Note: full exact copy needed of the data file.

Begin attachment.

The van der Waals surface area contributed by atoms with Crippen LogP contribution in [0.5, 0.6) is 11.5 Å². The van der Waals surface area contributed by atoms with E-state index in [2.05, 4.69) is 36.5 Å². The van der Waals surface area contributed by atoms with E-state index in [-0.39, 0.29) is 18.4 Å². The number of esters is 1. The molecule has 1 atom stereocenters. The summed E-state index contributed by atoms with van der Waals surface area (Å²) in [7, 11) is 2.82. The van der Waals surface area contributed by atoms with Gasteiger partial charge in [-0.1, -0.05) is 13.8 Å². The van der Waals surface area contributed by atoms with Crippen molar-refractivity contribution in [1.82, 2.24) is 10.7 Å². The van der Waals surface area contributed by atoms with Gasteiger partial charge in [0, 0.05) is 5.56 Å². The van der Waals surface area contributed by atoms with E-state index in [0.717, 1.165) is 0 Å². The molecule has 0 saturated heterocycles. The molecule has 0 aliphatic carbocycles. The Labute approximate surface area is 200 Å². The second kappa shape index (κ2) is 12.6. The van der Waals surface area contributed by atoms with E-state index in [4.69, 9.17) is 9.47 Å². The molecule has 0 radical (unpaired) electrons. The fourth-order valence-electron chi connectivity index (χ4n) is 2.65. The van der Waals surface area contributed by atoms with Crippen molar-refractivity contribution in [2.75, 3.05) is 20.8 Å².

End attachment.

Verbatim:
The van der Waals surface area contributed by atoms with Crippen LogP contribution in [0.5, 0.6) is 11.5 Å². The van der Waals surface area contributed by atoms with E-state index in [2.05, 4.69) is 36.5 Å². The van der Waals surface area contributed by atoms with E-state index in [-0.39, 0.29) is 18.4 Å². The number of esters is 1. The molecule has 1 atom stereocenters. The summed E-state index contributed by atoms with van der Waals surface area (Å²) in [7, 11) is 2.82. The van der Waals surface area contributed by atoms with Gasteiger partial charge in [-0.1, -0.05) is 13.8 Å². The van der Waals surface area contributed by atoms with Crippen molar-refractivity contribution in [1.82, 2.24) is 10.7 Å². The van der Waals surface area contributed by atoms with Gasteiger partial charge in [0, 0.05) is 5.56 Å². The van der Waals surface area contributed by atoms with E-state index in [0.717, 1.165) is 0 Å². The molecule has 0 saturated heterocycles. The molecule has 0 aliphatic carbocycles. The Labute approximate surface area is 200 Å². The second kappa shape index (κ2) is 12.6. The van der Waals surface area contributed by atoms with E-state index in [4.69, 9.17) is 9.47 Å². The molecule has 0 radical (unpaired) electrons. The fourth-order valence-electron chi connectivity index (χ4n) is 2.65. The van der Waals surface area contributed by atoms with Crippen molar-refractivity contribution in [2.75, 3.05) is 20.8 Å².